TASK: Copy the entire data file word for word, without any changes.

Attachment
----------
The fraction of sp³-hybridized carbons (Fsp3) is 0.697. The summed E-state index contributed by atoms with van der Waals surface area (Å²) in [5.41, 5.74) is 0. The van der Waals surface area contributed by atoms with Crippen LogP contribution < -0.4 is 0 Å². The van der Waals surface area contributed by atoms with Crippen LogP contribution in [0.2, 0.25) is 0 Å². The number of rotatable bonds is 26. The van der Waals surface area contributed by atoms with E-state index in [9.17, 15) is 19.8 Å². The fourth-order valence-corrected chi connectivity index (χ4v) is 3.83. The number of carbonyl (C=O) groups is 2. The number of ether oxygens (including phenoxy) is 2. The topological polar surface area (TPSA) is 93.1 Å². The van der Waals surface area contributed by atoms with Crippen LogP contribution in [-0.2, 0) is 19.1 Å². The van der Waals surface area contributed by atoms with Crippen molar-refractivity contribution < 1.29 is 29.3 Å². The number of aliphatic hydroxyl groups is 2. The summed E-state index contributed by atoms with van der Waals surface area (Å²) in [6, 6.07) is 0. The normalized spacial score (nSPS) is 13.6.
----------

The fraction of sp³-hybridized carbons (Fsp3) is 0.697. The summed E-state index contributed by atoms with van der Waals surface area (Å²) in [5.41, 5.74) is 0. The van der Waals surface area contributed by atoms with Crippen LogP contribution < -0.4 is 0 Å². The van der Waals surface area contributed by atoms with Crippen LogP contribution in [0.2, 0.25) is 0 Å². The number of rotatable bonds is 26. The van der Waals surface area contributed by atoms with E-state index in [9.17, 15) is 19.8 Å². The fourth-order valence-corrected chi connectivity index (χ4v) is 3.83. The number of carbonyl (C=O) groups is 2. The number of ether oxygens (including phenoxy) is 2. The topological polar surface area (TPSA) is 93.1 Å². The van der Waals surface area contributed by atoms with Crippen LogP contribution in [-0.2, 0) is 19.1 Å². The van der Waals surface area contributed by atoms with Crippen molar-refractivity contribution < 1.29 is 29.3 Å². The number of aliphatic hydroxyl groups is 2. The summed E-state index contributed by atoms with van der Waals surface area (Å²) in [6, 6.07) is 0. The normalized spacial score (nSPS) is 13.6.